Cybersecurity has always been something of a cat-and-mouse game. Just as experts fighting the good fight catch up to the hackers, the bad guys adapt and find new types of exploits and new schemes to employ.
At this point, leading a digital life means accepting some level of risk. Nevertheless, the convenience and benefits certainly make it worth the potential downside. The key, really, is working to protect yourself as much as possible.
You don’t need to totally disconnect and hide from the networked world. You just need to watch out for the top threats and use good, proven strategies to safeguard your accounts, data, identity and finances.
Risk: The biggest new threat in recent years has come in the form of ransomware. In this type of attack, a malicious actor infects your computer or network with malware that can encrypt your data or deny user access until a ransom is paid. While the highest-profile ransomware attacks (like WannaCry in 2017) have been against corporations and governments, individuals have also often been targets of smaller-scale events.
Strategies: An overall cybersecurity defense strategy is the best practice when it comes to staying safe from ransomware. But keeping all your software and applications up to date with patches is probably the top priority. Most attacks of this sort find existing exploits as a way in — and then take over your whole network from there.
2. Identity Cloning
Risk: More and more, cyber threats have been moving from stealing credit card information to full-blown identity theft. Also known as identity cloning, this criminal methodology can be a lot more disastrous and financially ruinous, sometimes taking years to fix if an enterprising thief runs up credit lines in your name or empties your bank account.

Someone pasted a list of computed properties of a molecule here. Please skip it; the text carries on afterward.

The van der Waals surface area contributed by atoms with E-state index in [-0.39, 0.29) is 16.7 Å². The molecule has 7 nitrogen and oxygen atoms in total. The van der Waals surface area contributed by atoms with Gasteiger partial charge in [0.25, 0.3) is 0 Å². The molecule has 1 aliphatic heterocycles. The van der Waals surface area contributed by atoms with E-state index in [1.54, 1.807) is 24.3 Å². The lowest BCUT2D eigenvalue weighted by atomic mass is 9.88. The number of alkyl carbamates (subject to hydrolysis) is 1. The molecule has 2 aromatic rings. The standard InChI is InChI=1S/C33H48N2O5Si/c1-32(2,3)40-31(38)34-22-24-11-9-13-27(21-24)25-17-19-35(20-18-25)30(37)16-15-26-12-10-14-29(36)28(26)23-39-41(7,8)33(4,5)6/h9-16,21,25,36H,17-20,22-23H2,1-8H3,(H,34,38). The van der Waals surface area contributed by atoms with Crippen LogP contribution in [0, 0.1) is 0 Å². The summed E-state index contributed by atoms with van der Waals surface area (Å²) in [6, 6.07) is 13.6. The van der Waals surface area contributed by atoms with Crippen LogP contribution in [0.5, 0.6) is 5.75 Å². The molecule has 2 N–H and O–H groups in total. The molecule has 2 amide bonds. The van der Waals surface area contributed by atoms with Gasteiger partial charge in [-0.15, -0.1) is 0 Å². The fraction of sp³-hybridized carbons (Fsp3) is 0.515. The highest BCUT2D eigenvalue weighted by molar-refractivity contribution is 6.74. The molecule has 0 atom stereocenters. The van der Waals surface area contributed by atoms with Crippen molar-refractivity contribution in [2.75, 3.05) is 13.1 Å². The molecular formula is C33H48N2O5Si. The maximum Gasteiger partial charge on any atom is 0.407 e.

Strategies: Third-party protection service can help out greatly, both in detecting identity cloning attempts and helping you recover if someone manages to steal your identity. The industry leader remains LifeLock for its long history of success and widespread usage across the country.
Risk: There is nothing new about phishing. It has been around almost as long as e-mail, and hackers continue to send malicious links disguised (often poorly) as legitimate websites. Even though it is one of the most common — and usually obvious — methods, it still works to a surprising degree. The FBI reported that it remained the No. 1 reported type of attack in 2019 with some 114,702 victims of phishing and related schemes.
Strategies: No matter how many workplaces plead with employees not to click on suspicious e-mails, people continue to do it and expose their private information. But you can stay ahead of the game by practicing good e-mail hygiene, requiring multi-factor authentication for company accounts and making sure you have good spam filters established.
Staying One Step Ahead of Cyber Threats
Part of living responsibly these days is understanding digital risks. You don't have to become a cybersecurity expert, but you do need to know the basics of conducting your life and work online.
Watch out for ransomware, identify cloning and phishing — and keep your software patched, look for third-party security help and practice good digital hygiene. Just that alone should keep you ahead of the game.
There will always be some level of threat out there, but you can stay a lot safer if you make protection a daily routine. For secure payment processing, you may check High Risk Pay.